Different things to different people, that’s what a brand is. Or is that happiness? Well, let’s just say it’s both. Each and every brand means something different to its owners, employees and customers, but all brands do share some common traits.
Your personal brand is one thing –it’s what you put out there to the world– but a good brand also must have a persona. Ask yourself this, if your brand were a person, what would he or she look like? How would it act? Your brand’s persona will shine through in everything you do, so it’s important to figure these things out from the start.
Many top brands have struggled with trust throughout the years. Just look at Walmart. Sure, they’ve always delivered on their low-price promise, but they never told us about the corners that were cut in order to do so. If you want to gain trust, transparency is a good policy. Let customers in on as much as you can, and if you make a mistake, own up to it. Over time, your audience will see that your brand displays truly good character.
Innovation is what keeps our society in motion, and it helps propel brands forward too. Innovation doesn’t always come in the form of new products, either. To hep deliver the “wow” factor, Christian Louboutin put on an entire fashion show by hologram. That’s innovation. That’s what keeps people talking.
If you’re not passionate about what you do, you’re in the wrong business. By the same line of thought, brands that aren’t driven by passion tend to lack focus and thus fall short of greatness. Passion is what drives your employees to perform at their best and your customers to get excited about your newest innovations. Leave it behind only if you want a stale, flat brand.
Things don’t always go as planned. You know this from your own life (don’t we all?), and it’s no less true with a brand. Think about Blockbuster Video, a company that will soon be a distant memory. Their business model made sense when the company was born, but it died when other companies found better solutions to the problem they previously solved. Could they have recovered? Maybe. But it would have required more of a shift away from the business model that the company was built on – and although they surely have their reasons – they company wasn’t flexible enough to make such fast moves.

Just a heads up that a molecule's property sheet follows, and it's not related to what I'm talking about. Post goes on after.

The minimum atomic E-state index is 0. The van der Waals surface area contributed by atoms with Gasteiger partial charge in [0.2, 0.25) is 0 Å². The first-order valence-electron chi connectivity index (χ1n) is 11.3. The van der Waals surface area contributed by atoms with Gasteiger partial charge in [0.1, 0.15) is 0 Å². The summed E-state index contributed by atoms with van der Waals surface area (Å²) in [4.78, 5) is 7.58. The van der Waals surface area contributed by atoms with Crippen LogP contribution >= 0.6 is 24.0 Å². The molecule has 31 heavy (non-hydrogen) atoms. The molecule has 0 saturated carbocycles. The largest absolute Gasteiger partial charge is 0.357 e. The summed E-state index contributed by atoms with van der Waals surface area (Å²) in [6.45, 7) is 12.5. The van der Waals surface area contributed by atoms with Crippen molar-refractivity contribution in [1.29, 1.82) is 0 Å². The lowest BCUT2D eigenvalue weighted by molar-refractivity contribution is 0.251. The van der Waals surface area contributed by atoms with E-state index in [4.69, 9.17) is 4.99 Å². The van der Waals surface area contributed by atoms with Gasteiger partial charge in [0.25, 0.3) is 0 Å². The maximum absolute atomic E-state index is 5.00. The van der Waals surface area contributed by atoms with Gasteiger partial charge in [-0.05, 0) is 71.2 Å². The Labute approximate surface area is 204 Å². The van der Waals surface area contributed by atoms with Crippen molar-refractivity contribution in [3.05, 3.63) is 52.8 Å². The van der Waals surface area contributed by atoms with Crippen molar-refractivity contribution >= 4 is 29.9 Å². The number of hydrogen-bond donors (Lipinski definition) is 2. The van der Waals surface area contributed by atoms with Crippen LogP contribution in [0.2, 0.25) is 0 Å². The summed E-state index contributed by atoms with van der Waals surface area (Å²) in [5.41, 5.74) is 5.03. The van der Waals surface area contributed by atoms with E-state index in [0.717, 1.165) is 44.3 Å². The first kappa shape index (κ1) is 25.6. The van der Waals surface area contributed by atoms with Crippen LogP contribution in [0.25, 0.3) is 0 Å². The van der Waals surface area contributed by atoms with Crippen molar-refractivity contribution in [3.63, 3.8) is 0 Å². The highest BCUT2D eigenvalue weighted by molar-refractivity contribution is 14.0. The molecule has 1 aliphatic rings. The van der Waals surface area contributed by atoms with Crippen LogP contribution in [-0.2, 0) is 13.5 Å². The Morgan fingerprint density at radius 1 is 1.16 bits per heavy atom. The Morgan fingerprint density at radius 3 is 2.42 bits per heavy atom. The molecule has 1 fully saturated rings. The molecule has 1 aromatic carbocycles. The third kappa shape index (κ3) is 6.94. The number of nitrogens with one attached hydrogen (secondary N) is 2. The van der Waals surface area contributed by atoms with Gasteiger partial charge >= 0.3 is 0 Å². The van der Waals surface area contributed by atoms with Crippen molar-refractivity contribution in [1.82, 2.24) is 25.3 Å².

What’s the difference between Target and Walmart? They are both superstores with low prices, but while Walmart competes solely on price, Target has a style of its own. If target were to attempt to be another Walmart, it would fail. Brands need to be distinct in order to survive. People need a reason to shop at one place over another and your distinction will give them that reason.
While building the perfect brand, don’t forget that yours isn’t the only game in town. Pay close attention to your competition or they may just pull the wool out from under you. Not every brand needs to compete on price, but you need to compete on something. Maybe it’s stellar customer service, or maybe it’s constant innovation and forward movement. Know what your brand’s competitive edge is, and ensure you always keep it.
Outlining things like persona and distinction before you start marketing your brand can help you stay focused for the long haul. Brands without a focus can create confusion amongst their audience – and confusion doesn’t usually translate to sales. People should know exactly what to expect from your brand, even if it’s to expect the unexpected. Try not to throw too many curve balls or you’re likely to lose much-needed attention.
If you’re selling scuba gear, you should know everything there is to know about scuba diving. Ever communication should exude subject-related knowledge. The same goes if you’re selling crocheting supplies or RV hitches. It’s not enough to put products out there. In order to be successful, your brand should be the go-to source for all information about your products – and maybe even some information about the industry.
Go back and read number one again. Now, think about it this way. Have you ever met a person who was exactly the same as another? It’s not likely. We all have quirks that make us unique in some way or another. Brands are no different. Instead of copying a successful brand, think about how your brand would look in an ideal world. What sets it apart from every other brand out there? If the answer is nothing, start at number one and work your way through the list again.